Sound Advice: Cash Box Kings at Cincy Blues Fest with Samantha Fish and More

Friday • Sawyer Point

click to enlarge Cash Box Kings
Cash Box Kings

When the Blues migrated north, it found adoptive homes that were supportive and nurturing, but few embraced the form and its purveyors with the passionate conviction of Chicago. Maybe the city’s response was simply mirroring the talent it attracted, but whatever the reason, the Blues loved Chicago and Chicago loved the Blues — an affair that has continued unabated for nearly a century.

After Chicago sheltered Delta Blues refugees during the Depression, it served as a Petri dish for subsequent genre experiments, fostering a profound musical evolution that ripples through the Blues to this day. Chicago’s Blues genealogy is rich with the biggest names to ever take a stage, and the literal and figurative children of Chess Records number in the tens of thousands. Listen to The Rolling Stones’ Chess sessions in the early ’60s for glimpses of young acolytes going to the first church of the Blues.

Through all that growth and evolution, there is a Blues segment that endeavors to keep its roots alive by hearkening back to its earliest moments. Among the best within that subset is Cash Box Kings, an old-school throwback group that hybridizes the early Delta period with the raw-boned electricity of the ’40s and ’50s, while adding more than a dash of unbridled contemporary energy.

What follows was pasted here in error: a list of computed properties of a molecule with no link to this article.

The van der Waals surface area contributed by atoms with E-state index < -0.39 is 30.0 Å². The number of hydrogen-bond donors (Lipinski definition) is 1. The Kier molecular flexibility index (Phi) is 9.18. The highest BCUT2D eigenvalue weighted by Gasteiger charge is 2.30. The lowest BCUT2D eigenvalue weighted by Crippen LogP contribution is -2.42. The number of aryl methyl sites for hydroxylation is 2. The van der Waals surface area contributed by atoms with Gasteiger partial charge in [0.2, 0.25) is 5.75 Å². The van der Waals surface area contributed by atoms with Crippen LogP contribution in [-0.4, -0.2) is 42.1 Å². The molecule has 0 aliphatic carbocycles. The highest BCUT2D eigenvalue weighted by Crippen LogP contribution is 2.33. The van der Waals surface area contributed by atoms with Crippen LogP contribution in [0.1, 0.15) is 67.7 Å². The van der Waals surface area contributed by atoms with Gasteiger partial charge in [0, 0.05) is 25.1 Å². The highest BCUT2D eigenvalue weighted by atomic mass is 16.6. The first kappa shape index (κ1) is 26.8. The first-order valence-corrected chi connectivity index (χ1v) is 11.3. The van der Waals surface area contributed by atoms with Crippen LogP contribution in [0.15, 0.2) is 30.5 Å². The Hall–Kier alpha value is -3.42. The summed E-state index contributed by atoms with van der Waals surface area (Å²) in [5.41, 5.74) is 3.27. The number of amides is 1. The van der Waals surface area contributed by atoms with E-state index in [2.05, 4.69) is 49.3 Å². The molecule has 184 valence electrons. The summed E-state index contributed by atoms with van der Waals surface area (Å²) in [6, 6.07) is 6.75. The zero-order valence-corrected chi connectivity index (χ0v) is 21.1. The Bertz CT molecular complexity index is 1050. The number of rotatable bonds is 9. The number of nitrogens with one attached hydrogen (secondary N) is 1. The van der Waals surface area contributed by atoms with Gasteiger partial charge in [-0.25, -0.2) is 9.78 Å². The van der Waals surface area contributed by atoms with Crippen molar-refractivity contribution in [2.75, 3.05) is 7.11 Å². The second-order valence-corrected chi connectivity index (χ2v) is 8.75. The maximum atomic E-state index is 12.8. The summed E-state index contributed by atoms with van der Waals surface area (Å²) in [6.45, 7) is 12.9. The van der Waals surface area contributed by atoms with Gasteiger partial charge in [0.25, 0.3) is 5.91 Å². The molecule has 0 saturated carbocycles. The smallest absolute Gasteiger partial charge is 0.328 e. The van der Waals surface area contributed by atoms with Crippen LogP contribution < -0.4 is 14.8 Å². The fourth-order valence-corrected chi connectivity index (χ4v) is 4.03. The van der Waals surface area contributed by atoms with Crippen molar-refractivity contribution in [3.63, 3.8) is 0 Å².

The Kings’ core quartet is a murderers’ row of Blues talent. Vocalist Oscar Wilson is an imposing 6-foot-3-inch, 300-pound side of Blues beef who croons with teddy-bear gentility and wails with hellhound authority. Writer/arranger/harmonicat Joe Nosek stands shoulder to shoulder with Slim Harpo and Little Walter, while guitarist Joel Paterson scorches, blisters, stings and then provides a soothing balm. Drummer Kenny “Beedy Eyes” Smith draws on an encyclopedic array of pulses and heartbeats to ground and propel the Kings’ magnificent tumult. A revolving cast of supporting players completes the recipe for Chicago’s best Blues gumbo. The Kings’ two Blind Pig albums, 2011’s Holler and Stomp and 2013’s Black Toppin’, showcased their unique ability to channel the past into a reinvented future, writing in the style of their heroes while covering the familiar and the obscure with equal reverence and love.

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